Overall the Epox 4B2A has proven
itself to be a very stable motherboard. When not overclocking it, we experienced no problems with stability or spontaneous reboots. The BIOS features will satisfy the tweaker at heart, but given the limitations of SDRAM there really only is so far this board can take the overclocker. The reliance on special Pentium 4 capable equipment is lessened greatly from previous socket 423 motherboards we have looked at.
need only support just the extra 4-pin power connector, and users do not have
to buy RDRAM at all. Standard I/O configurations make it compatible with current
cases, and PC133 SDRAM. About the only things you need to worry about are a
socket 478 Pentium 4, still a somewhat expensive solution compared to AMD's
offerings, but at least an upgradeable solution. The socket 423 form factor is
basically dead, and there isn't much point in getting a processor which will
shortly be left out of the new motherboard roadmaps.
The onboard audio feature is almost a given these days as the motherboard markets become increasingly competitive and cut throat. As most of you already know, these audio jacks are good enough for computer speakers but generally fall short if you plug a pair of head phones in.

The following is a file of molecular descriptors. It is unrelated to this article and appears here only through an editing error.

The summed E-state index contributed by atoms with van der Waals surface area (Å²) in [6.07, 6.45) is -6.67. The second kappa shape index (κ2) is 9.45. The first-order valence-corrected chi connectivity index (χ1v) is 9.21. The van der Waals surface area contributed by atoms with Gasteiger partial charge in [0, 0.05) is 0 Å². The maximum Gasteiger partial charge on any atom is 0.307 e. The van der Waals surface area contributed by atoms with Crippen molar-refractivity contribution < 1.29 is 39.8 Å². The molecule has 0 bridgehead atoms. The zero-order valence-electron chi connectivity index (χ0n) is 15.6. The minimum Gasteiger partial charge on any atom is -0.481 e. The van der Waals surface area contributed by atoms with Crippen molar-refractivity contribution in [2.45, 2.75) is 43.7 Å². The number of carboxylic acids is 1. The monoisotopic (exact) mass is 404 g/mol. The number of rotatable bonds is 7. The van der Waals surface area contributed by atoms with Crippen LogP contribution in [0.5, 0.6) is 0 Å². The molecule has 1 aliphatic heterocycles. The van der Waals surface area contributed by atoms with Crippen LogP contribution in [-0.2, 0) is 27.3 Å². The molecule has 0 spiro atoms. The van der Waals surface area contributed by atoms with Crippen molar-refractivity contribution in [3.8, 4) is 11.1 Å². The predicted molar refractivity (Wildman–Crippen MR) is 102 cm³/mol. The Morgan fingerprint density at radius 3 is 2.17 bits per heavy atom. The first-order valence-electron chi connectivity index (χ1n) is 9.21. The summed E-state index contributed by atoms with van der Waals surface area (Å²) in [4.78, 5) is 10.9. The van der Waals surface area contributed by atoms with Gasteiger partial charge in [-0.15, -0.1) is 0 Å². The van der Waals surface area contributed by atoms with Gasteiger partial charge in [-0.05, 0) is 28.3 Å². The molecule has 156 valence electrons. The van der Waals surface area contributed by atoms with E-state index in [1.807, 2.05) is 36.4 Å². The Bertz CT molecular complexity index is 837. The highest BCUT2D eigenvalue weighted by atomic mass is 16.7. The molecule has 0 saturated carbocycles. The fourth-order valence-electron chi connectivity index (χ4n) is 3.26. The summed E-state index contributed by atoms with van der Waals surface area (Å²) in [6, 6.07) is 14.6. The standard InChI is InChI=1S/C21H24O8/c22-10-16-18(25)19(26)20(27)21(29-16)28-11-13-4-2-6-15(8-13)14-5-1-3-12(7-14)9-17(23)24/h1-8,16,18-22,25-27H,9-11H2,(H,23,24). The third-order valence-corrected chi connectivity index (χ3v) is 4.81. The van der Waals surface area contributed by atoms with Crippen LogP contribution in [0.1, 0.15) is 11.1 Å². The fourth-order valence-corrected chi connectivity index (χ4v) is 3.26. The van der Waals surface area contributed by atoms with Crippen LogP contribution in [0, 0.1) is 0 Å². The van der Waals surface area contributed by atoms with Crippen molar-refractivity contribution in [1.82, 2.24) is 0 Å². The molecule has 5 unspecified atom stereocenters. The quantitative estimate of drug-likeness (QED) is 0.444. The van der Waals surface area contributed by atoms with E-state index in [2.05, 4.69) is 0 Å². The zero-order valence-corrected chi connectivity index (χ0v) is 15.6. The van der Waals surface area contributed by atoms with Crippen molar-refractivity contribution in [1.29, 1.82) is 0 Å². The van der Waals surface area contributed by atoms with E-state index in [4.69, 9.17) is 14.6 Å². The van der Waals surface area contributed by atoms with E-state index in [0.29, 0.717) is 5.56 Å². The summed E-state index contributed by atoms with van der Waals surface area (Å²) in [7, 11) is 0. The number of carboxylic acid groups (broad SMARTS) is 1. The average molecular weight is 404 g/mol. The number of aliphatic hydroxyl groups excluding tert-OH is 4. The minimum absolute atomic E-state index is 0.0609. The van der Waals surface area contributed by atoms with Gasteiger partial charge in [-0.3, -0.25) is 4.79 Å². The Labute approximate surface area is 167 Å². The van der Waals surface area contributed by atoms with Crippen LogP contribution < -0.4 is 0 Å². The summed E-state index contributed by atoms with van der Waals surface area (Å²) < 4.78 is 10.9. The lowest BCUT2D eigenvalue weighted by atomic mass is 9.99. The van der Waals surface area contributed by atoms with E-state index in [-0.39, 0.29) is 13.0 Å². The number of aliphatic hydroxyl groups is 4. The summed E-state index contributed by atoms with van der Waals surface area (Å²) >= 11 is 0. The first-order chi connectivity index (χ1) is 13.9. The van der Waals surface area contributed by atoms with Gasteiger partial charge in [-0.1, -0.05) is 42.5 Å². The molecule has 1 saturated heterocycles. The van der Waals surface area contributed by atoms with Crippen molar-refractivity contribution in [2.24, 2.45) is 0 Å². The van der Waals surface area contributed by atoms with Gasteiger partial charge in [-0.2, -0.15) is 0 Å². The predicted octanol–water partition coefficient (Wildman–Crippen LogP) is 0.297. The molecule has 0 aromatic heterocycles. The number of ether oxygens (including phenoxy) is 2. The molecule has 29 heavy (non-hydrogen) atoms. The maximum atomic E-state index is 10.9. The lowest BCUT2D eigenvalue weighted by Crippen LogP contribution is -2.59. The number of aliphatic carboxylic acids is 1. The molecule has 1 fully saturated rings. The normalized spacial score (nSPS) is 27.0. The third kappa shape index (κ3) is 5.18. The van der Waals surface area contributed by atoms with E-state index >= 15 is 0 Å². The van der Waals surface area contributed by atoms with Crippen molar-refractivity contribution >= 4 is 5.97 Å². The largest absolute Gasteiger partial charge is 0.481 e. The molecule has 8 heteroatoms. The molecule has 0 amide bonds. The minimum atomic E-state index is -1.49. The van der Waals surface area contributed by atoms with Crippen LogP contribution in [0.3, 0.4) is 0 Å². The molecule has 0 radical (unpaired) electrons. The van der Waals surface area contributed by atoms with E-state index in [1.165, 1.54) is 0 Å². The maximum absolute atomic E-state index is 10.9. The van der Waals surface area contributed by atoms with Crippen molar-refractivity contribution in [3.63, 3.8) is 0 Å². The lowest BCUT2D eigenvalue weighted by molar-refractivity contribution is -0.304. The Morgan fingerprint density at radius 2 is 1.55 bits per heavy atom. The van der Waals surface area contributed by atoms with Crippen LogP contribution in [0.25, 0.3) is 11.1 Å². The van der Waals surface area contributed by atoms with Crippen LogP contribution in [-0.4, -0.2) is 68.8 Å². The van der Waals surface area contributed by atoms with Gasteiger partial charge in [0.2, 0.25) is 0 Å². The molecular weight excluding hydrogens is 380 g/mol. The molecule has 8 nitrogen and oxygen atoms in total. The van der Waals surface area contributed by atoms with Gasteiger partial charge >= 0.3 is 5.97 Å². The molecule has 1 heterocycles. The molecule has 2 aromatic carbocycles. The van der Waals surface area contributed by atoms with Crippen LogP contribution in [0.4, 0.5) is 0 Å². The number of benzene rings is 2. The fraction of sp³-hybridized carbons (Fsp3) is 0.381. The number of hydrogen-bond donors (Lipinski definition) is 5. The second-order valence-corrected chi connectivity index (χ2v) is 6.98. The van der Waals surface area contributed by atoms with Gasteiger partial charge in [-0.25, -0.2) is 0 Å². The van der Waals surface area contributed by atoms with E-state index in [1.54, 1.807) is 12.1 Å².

Static and hissing is really annoying when you are
listening to music with just a pair of headphones so do yourself a favor and get
good audio card. The Philips Acoustic Edge works great for us. AC'97 is designed
to auto-detect a sound card and shut off, or it can manually be turned off in
the BIOS should you wish.
The Epox 4B2A is a good socket 478 i845 mainboard solution with a lot going for it. The entire P4+SDRAM world may not be right for everyone out there, but as a less expensive way to migrate onto socket 478 P4's it does its' job